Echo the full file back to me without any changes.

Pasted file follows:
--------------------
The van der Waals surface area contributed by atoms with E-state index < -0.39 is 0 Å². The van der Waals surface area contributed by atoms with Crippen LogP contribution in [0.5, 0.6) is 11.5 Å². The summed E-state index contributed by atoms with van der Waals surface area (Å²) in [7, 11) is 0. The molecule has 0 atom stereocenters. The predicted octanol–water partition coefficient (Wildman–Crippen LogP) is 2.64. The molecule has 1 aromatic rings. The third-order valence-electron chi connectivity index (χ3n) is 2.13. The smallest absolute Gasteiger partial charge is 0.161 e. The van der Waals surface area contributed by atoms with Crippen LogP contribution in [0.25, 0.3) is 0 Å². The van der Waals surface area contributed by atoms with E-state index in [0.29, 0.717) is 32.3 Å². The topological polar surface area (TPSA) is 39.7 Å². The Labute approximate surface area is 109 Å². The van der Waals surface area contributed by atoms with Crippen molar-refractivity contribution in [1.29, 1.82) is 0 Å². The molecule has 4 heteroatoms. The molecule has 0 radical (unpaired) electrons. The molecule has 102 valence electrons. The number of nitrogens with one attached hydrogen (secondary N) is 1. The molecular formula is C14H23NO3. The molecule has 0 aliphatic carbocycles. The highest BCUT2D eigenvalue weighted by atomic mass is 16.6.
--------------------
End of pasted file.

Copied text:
The van der Waals surface area contributed by atoms with E-state index < -0.39 is 0 Å². The van der Waals surface area contributed by atoms with Crippen LogP contribution in [0.5, 0.6) is 11.5 Å². The summed E-state index contributed by atoms with van der Waals surface area (Å²) in [7, 11) is 0. The molecule has 0 atom stereocenters. The predicted octanol–water partition coefficient (Wildman–Crippen LogP) is 2.64. The molecule has 1 aromatic rings. The third-order valence-electron chi connectivity index (χ3n) is 2.13. The smallest absolute Gasteiger partial charge is 0.161 e. The van der Waals surface area contributed by atoms with Crippen LogP contribution in [0.25, 0.3) is 0 Å². The van der Waals surface area contributed by atoms with E-state index in [0.29, 0.717) is 32.3 Å². The topological polar surface area (TPSA) is 39.7 Å². The Labute approximate surface area is 109 Å². The van der Waals surface area contributed by atoms with Crippen molar-refractivity contribution in [1.29, 1.82) is 0 Å². The molecule has 4 heteroatoms. The molecule has 0 radical (unpaired) electrons. The molecule has 102 valence electrons. The number of nitrogens with one attached hydrogen (secondary N) is 1. The molecular formula is C14H23NO3. The molecule has 0 aliphatic carbocycles. The highest BCUT2D eigenvalue weighted by atomic mass is 16.6.